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About / History

February 5, 2021

Armistice Day, November 11, 1920 marked the opening of Champlain School. The school was named after Samuel de Champlain (1567 - 1635) French explorer, colonizer and first governor of French Canada, known as the “father of new France” (information from Encyclopedia Britannica).
In October 1920 the school opened and was constructed at a cost of $117,966 by contractor Thos. E. Sharpe. The school was situated down the street from St.John’s School on Machray Avenue. The school was a 2 storey red brick building containing 12 rooms. The school, when opened, accommodated the overflow from the Luxton and Ralph Brown Schools. Only 5 of the rooms were used for the first few months.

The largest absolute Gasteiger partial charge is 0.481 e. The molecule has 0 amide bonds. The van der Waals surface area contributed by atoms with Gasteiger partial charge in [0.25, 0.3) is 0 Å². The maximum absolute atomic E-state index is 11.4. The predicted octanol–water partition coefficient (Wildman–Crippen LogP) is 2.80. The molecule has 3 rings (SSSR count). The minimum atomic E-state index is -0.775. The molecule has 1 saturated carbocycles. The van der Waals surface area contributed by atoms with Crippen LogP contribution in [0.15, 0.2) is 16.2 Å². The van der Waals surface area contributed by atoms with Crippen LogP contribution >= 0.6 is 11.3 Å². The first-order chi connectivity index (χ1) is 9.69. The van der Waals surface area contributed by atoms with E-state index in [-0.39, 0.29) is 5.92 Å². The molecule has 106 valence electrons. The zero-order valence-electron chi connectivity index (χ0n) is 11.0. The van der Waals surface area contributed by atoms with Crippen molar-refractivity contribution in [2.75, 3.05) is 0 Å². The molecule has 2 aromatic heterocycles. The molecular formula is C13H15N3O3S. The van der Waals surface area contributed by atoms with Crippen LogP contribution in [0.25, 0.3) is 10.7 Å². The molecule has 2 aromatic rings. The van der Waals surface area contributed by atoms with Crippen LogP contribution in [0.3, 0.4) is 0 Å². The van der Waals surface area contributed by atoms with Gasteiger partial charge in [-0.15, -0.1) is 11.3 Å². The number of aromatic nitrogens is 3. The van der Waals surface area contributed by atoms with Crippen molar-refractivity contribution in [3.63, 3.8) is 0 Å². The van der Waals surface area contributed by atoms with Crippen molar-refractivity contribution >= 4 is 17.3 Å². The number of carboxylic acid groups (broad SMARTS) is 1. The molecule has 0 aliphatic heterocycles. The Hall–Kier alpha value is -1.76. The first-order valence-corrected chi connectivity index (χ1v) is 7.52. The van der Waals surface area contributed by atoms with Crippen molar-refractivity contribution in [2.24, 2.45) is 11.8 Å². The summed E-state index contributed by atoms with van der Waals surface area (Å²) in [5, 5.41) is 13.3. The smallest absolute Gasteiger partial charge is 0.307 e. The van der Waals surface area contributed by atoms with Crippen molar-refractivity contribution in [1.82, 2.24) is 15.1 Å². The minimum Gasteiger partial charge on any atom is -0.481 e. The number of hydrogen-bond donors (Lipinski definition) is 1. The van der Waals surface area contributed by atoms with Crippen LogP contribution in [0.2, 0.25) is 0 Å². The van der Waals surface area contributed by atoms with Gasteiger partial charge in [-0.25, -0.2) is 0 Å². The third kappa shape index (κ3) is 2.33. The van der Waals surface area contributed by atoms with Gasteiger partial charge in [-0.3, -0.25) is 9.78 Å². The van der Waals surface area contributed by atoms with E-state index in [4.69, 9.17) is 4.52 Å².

In October, 1922 the school’s enrolment numbered 508 with a staff of 12.
On June 13, 1991, a Farewell to Champlain School was held in the old building at 250 Machray Avenue. The school was later demolished; the new school was built on the south end of the same site. In September 1991 students of Champlain School began a new fall term in a new 42,818 sq.ft. building at 275 Church Avenue.

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